WildCaribbean:TreaureIslands: Beyond the postcard-perfect palms of the Caribbean Islands lies a stunning diversity of landscape, from rainforests to volcanic peaks. Sunday, 7.30pm, ABC1.
TheClippertonExpedition: How did life evolve on the most isolated atoll on Earth? A rare glimpse into a unique ecosystem. Friday, 5.30pm, SBS. Ian Cuthbertson colourful patchwork is often seen along the banks as the clothes are spread out to dry.
Mules, it must be said, are not the most co-operative of animals; watch out, as they can bite and kick. However, riding a mule instead of walking to the pass next morning is relaxing and comfortable, even with two side baskets of luggage. Trained from a young age, the mules obey their handlers’ commands. Mine is a Speedy Gonzalez character, constantly being told to stop, as it wants to be at the front, not at the back where it has to stay.
It’s so relaxing that I start making up songs about the mountains, the trail and the hiking while watching another group zigzag down on foot.
It is obvious civilisation is nearer when we find carbonated drinks and chocolate available at the top of the pass. It’s an example of the enterprise that Berbers are known for throughout Morocco.
For thousands of years the Berber people have inhabited North Africa, fighting to protect their territories. Originally worshipping a plethora of gods, often related to the natural environment, most have become Muslims since the arrival of the Arabs, although they still worship saints. Their languages are still used throughout the country while traditional Berber music has contributed to the renowned music of West Africa.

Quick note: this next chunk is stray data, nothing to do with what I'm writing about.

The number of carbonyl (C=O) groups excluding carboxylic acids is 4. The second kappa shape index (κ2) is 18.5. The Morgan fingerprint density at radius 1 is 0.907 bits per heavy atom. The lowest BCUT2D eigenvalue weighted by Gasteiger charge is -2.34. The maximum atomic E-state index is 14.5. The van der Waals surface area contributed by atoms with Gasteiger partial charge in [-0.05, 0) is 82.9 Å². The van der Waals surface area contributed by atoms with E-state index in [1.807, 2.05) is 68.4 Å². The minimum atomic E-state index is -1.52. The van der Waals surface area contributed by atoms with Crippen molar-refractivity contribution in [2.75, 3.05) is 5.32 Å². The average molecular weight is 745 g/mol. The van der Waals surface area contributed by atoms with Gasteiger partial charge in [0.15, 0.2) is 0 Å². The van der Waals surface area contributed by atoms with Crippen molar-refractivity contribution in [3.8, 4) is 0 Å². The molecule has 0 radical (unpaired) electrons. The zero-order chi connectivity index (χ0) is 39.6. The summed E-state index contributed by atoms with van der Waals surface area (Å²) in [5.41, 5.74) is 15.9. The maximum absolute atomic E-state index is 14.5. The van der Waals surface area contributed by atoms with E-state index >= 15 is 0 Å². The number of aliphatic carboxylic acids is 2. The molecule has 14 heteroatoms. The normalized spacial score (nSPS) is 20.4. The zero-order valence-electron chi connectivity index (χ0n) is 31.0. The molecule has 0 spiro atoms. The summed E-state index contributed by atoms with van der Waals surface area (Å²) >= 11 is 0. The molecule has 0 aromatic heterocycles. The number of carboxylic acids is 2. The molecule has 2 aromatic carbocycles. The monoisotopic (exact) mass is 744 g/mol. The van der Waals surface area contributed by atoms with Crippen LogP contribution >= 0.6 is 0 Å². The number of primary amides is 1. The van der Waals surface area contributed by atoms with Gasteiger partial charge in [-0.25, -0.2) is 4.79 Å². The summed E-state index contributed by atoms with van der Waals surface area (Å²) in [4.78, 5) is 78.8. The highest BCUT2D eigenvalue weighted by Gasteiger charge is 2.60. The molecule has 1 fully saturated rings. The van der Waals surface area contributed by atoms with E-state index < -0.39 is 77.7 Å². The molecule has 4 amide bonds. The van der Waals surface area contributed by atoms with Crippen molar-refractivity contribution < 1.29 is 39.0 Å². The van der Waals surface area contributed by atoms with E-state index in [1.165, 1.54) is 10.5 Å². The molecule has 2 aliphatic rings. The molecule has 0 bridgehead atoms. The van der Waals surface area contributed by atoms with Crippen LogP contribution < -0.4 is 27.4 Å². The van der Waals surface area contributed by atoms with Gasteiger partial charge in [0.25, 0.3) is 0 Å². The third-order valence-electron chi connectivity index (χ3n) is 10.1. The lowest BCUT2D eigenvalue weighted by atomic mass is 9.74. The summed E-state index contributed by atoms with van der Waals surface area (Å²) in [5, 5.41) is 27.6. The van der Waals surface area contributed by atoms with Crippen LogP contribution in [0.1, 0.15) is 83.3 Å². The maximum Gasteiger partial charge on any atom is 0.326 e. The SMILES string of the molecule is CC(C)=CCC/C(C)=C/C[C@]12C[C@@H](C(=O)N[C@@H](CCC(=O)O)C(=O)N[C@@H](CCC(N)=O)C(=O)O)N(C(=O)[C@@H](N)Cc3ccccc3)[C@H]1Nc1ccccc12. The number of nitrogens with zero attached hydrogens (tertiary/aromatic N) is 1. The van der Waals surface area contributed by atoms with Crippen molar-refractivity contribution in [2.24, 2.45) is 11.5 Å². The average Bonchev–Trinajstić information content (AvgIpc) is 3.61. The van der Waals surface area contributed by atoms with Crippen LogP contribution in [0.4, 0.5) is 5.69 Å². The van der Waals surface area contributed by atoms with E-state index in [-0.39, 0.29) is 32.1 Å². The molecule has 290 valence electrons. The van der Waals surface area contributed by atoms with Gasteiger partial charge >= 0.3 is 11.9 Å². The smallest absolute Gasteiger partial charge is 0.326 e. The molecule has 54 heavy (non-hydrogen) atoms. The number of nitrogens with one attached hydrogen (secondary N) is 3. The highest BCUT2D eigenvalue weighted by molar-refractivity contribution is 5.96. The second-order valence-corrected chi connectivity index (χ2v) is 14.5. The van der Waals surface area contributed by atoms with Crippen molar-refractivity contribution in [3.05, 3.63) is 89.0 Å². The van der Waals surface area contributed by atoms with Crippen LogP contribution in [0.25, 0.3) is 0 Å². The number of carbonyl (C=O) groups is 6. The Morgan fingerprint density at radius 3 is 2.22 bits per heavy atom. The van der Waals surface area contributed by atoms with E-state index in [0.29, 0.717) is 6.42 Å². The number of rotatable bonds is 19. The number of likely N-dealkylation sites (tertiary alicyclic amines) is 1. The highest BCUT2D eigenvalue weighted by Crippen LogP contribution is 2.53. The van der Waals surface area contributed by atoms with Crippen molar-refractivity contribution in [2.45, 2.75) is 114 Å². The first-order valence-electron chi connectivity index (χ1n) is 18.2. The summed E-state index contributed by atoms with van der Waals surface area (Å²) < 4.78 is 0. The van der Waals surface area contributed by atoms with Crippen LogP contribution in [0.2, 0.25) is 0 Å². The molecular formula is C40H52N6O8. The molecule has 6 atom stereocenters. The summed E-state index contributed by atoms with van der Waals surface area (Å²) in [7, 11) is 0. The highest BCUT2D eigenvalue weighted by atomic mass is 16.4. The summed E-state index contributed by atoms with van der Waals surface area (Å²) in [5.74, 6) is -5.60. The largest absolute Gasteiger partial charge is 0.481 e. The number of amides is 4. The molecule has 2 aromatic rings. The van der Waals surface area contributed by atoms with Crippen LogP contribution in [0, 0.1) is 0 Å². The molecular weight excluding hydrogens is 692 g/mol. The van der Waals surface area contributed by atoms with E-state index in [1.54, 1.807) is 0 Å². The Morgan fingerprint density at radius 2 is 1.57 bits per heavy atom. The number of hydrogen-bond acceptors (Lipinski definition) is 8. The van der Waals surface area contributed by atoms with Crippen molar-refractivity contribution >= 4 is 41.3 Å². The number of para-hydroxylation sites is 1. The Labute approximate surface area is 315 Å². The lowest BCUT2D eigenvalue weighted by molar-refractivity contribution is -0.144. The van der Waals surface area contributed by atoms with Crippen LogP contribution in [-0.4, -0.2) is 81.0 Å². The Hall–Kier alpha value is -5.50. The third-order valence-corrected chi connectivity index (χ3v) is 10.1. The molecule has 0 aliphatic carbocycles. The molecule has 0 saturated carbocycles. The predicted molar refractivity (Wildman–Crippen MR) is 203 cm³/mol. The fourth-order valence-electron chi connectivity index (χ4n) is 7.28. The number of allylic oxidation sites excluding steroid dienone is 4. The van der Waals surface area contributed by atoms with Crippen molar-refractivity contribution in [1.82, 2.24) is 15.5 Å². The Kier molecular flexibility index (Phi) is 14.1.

Living in a harsh environment, similar to the one we are hiking through, the Berbers have had to be enterprising. Today this can be seen in the cities where they typically own and run hanoots , the Moroccan corner store.
From our position on the backs of the mules, far down below is a patch of green, the town of Imlil, meaning lunch and just a short, flat walk to our final destination. Imlil is a peaceful town built to cater for tourists, featuring cafes, hotels, souvenir shops and lots of carpets for sale.
We have relaxed and enjoyed our ride (and walk), appreciated those stunning views, stayed in a traditional Berber house and experienced life as it has gone on for centuries in this awe-inspiring region of Morocco. All just 60km from the madding crowds of Marrakesh, but it seems so much more removed.
Intrepid Travel runs trips that include hiking in the High Atlas. More: www.intrepidtravel.com. To organise an independent hike with a guide, contact Hike Morocco. More: www.hikemorocco.com. A special place to experience the hospitality for which Berbers are renowned is Kasbah du Toubkal in Imlil, which has stunning mountain views. More: www.kasbahdutoubkal.com. Susan Kurosawa’s DepartureLounge returns at the end of February
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